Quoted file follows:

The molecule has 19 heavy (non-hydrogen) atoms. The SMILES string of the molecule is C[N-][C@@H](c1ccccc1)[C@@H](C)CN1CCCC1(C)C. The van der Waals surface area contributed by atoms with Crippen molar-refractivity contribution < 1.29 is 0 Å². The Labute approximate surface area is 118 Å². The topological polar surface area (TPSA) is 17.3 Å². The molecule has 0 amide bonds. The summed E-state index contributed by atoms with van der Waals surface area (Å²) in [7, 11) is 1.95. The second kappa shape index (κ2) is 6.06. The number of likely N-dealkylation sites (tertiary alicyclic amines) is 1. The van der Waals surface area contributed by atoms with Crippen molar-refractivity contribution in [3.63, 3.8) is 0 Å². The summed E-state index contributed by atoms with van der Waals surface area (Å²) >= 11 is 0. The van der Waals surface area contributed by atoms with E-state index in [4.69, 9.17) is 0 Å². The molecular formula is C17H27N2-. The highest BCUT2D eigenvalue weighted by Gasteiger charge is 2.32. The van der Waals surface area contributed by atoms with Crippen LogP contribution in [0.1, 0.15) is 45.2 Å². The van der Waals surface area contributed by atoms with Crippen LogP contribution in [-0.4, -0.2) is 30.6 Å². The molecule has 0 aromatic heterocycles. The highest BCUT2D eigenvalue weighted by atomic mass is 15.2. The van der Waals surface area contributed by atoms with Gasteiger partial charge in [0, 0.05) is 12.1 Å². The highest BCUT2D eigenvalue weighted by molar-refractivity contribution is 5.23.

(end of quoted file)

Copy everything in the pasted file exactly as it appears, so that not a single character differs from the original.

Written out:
The molecule has 19 heavy (non-hydrogen) atoms. The SMILES string of the molecule is C[N-][C@@H](c1ccccc1)[C@@H](C)CN1CCCC1(C)C. The van der Waals surface area contributed by atoms with Crippen molar-refractivity contribution < 1.29 is 0 Å². The Labute approximate surface area is 118 Å². The topological polar surface area (TPSA) is 17.3 Å². The molecule has 0 amide bonds. The summed E-state index contributed by atoms with van der Waals surface area (Å²) in [7, 11) is 1.95. The second kappa shape index (κ2) is 6.06. The number of likely N-dealkylation sites (tertiary alicyclic amines) is 1. The van der Waals surface area contributed by atoms with Crippen molar-refractivity contribution in [3.63, 3.8) is 0 Å². The summed E-state index contributed by atoms with van der Waals surface area (Å²) >= 11 is 0. The van der Waals surface area contributed by atoms with E-state index in [4.69, 9.17) is 0 Å². The molecular formula is C17H27N2-. The highest BCUT2D eigenvalue weighted by Gasteiger charge is 2.32. The van der Waals surface area contributed by atoms with Crippen LogP contribution in [0.1, 0.15) is 45.2 Å². The van der Waals surface area contributed by atoms with Crippen LogP contribution in [-0.4, -0.2) is 30.6 Å². The molecule has 0 aromatic heterocycles. The highest BCUT2D eigenvalue weighted by atomic mass is 15.2. The van der Waals surface area contributed by atoms with Gasteiger partial charge in [0, 0.05) is 12.1 Å². The highest BCUT2D eigenvalue weighted by molar-refractivity contribution is 5.23.